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Athlete Pathways and Development

Prepared by: Christine May, Senior Research Consultant, Clearinghouse for Sport
Reviewed by: Australasian Sport Information Network
Last updated: 12 October 2020
Content disclaimer: See Clearinghouse for Sport disclaimer

An athlete development pathway describes a continuum that begins with the acquisition of movement skills through to lifelong engagement and proficiency.

Athlete development pathways are fluid; participants enter, leave, progress, or remain at a particular stage according to their ability, maturation, interest, opportunities, personal circumstances, and/or goals.

Sport organisations can identify preferred development pathways in their own sport, and then build programs and implement strategies to encourage participation and promote excellence.

Pathway frameworks, models and concepts

Competition

There are various theories used to explain how and why individuals engage in sport. In most cases participants must first develop their skills and ability before finally determining a long-term level of involvement. The notion of ‘competition’ between individuals or teams is a central theme within each stage of an athlete’s development. However, the exact format that competition takes at each stage, its meaning and outcome, will change to meet the athlete’s developmental needs, based upon the theoretical model for athlete development that is applied.

Competition structures may be informal and influenced by modified rules and equipment so that the novice athlete can focus on execution, participation, learning and enjoyment rather than a specific performance outcome. At the other end of the athlete development pathway there are competitions for elite athletes which are very formal and specific to the sport.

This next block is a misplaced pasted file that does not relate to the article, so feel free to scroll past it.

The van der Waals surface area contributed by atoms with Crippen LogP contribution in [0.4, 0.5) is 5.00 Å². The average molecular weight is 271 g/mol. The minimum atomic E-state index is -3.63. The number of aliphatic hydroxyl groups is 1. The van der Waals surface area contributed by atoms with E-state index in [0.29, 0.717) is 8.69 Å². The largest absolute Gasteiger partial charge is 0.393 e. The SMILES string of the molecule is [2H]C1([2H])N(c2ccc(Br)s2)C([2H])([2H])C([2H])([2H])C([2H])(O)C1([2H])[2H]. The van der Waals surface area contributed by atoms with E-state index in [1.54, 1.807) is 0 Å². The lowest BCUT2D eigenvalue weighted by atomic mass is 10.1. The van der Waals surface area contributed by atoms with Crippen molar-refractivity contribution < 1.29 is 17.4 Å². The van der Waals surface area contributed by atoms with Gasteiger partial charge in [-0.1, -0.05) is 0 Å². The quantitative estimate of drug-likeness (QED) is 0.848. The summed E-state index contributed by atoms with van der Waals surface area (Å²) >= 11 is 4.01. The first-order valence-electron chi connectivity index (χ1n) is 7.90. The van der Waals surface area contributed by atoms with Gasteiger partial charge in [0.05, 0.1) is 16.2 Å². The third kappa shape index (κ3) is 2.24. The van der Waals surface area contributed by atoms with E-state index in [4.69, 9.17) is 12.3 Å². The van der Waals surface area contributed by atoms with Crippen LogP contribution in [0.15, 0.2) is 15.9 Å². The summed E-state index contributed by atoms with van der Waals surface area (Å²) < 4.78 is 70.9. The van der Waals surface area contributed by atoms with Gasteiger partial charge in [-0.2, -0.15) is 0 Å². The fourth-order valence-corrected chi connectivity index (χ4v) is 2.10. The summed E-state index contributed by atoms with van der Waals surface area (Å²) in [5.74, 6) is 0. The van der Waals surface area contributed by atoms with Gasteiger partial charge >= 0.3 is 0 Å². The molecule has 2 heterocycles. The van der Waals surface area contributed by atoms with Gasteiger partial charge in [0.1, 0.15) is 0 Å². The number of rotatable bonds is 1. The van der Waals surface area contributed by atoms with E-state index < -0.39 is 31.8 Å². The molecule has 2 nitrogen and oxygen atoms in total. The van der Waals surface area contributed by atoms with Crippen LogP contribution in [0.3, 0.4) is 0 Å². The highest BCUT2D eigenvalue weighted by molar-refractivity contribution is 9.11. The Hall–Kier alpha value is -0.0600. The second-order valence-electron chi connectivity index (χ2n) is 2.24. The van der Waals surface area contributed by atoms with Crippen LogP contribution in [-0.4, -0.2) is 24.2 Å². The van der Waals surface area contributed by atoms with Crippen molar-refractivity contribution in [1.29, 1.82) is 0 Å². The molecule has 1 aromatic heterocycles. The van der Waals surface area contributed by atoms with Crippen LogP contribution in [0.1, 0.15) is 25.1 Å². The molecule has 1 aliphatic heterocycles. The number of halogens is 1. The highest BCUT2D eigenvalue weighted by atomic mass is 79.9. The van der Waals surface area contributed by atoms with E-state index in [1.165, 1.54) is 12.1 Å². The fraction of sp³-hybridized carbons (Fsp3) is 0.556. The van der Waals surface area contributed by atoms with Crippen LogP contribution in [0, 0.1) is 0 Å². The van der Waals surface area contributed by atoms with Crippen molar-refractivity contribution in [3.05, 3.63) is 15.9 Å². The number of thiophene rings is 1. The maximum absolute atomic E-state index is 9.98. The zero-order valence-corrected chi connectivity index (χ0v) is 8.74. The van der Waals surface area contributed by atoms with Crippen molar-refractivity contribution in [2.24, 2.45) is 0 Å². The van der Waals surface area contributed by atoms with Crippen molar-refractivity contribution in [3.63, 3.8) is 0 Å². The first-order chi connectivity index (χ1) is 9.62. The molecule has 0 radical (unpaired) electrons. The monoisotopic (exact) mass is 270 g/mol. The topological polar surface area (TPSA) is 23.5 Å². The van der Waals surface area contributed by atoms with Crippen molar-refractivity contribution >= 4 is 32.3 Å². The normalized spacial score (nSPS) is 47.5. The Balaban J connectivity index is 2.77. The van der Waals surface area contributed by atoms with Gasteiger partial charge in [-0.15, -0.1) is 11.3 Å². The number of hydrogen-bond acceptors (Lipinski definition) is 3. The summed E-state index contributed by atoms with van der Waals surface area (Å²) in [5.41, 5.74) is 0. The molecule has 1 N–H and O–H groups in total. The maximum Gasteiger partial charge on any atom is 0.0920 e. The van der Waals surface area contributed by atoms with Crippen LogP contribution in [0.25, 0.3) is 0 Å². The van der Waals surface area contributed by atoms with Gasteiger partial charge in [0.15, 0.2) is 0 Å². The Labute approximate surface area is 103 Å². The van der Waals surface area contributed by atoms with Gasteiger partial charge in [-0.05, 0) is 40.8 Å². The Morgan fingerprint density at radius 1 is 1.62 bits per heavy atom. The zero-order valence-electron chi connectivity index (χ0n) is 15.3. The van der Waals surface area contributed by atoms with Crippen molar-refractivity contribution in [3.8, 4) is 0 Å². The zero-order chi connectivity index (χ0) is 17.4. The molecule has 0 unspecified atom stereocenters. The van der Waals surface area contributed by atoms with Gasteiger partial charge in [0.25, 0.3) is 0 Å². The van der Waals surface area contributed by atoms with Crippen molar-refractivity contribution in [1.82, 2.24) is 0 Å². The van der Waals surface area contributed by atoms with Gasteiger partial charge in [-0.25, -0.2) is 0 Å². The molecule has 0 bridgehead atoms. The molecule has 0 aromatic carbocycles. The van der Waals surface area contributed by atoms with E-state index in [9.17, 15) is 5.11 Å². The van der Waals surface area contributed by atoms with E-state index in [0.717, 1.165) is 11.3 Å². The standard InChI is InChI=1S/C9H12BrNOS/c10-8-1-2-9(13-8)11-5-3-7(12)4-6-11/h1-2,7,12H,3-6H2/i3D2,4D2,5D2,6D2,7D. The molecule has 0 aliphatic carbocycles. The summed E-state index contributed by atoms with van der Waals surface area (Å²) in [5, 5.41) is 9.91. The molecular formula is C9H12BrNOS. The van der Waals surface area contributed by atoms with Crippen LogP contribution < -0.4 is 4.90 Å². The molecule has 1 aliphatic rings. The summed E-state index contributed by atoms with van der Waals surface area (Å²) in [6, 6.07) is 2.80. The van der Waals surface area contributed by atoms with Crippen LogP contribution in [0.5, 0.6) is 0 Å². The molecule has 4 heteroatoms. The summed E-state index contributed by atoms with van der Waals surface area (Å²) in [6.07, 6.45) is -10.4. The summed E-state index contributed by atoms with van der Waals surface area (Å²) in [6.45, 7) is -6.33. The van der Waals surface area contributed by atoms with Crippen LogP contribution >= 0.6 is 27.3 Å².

In between these extremes of the competition framework there exist many levels of local, regional, national, and international competition.  Each level is defined by rules and a competition structure specifically designed for the age or skill level of the participating athletes.

Modified sport
Allowing children to have fun in an environment that includes competition, but places a major emphasis on learning the fundamentals and skills of a sport.

School sport
Opportunities within the school environment.

Age group
Junior competitions on the basis of age grouping.

Club, state and national competition
Each sport will determine criteria for entry into successive levels of competition.

National leagues
Sports leagues in Australia include those with fully-professional athletes, as well as those with semi-professional or unpaid athletes.

Mature-aged participation
Masters competition, also referred to as ‘seniors’ or ‘veterans’ competition is usually structured for mature-age persons (30+) who wish to remain competitive.

University
Universities can, and do, have a strong impact on the sport sector.

Guidelines and practices

Is this information complete?

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